Wabasha III

Wabasha III or Wa-pa-sha (Joseph Wabasha) was born about 1800 near present-day Winona, MN. He was a leader within his Mdewakanton community, and participated in treaty negotiations in 1851 and 1858. Though opposed to the treaties, in 1853 Wabasha III moved to the Lower Sioux reservation and adopted Christianity and European American-style farming. During the 1862 war Wabasha III helped organize the "Peace Party," but was present at the battles of Fort Ridgely, New Ulm, Birch Coulee and Wood Lake. In May 1863 he and his community were forcibly removed to the Crow Creek Reservation, and later they moved to the Santee Reservation. In June 1868 Wabasha III testified for the Indian Peace Commission near Fort Rice in Dakota Territory, from which the selections on this page were taken.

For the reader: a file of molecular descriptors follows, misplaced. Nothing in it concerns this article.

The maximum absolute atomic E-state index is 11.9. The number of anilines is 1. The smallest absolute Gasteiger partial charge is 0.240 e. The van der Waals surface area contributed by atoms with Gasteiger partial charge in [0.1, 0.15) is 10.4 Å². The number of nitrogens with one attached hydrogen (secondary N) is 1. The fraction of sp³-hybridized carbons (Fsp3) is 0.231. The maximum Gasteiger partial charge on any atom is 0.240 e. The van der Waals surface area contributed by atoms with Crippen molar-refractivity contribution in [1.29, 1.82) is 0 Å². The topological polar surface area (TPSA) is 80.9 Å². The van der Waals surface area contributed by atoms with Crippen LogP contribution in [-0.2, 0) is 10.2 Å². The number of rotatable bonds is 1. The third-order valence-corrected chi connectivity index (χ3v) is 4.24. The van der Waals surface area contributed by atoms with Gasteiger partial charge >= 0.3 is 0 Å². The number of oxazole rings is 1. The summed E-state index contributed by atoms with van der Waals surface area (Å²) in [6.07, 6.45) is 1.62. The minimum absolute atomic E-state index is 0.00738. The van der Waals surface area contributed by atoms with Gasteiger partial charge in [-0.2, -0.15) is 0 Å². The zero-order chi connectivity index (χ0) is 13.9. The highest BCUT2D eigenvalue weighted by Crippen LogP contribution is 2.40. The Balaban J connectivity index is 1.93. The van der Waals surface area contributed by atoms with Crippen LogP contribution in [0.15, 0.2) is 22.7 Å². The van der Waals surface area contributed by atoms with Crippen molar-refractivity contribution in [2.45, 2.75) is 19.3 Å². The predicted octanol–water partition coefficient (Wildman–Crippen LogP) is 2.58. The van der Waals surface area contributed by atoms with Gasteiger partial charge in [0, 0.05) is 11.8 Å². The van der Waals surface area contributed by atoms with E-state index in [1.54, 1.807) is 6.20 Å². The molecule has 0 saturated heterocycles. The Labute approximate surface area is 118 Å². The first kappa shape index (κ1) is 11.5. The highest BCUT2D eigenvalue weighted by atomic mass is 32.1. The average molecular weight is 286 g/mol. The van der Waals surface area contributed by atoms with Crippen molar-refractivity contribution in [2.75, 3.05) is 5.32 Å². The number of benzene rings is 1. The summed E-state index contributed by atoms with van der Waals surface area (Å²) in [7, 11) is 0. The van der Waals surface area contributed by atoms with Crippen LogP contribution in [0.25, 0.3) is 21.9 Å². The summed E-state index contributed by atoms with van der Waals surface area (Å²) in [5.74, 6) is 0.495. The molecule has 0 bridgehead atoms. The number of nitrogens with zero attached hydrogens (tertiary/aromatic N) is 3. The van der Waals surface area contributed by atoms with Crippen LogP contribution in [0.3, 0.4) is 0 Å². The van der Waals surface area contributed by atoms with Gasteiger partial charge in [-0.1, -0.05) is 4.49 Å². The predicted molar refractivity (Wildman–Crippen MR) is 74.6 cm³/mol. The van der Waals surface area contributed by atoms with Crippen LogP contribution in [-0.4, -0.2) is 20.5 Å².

As you read the excerpts from Wabasha III’s testimony, think about what the situation was in Minnesota during the summer of 1862.

Narrative Source:
Papers Relating to Talks and Councils Held with the Indians in Dakota and Montana Territories in the Years 1866-1869 (Washington, D.C.: Govrnment printing Office, 1910), 90-91.


Wa-pa-sha, a Sioux chief.


The last of the Fond du Lac Indian payments.

Memories of War U.S. Military Non-Combatants Dakota "Peace Party" Dakota Soldiers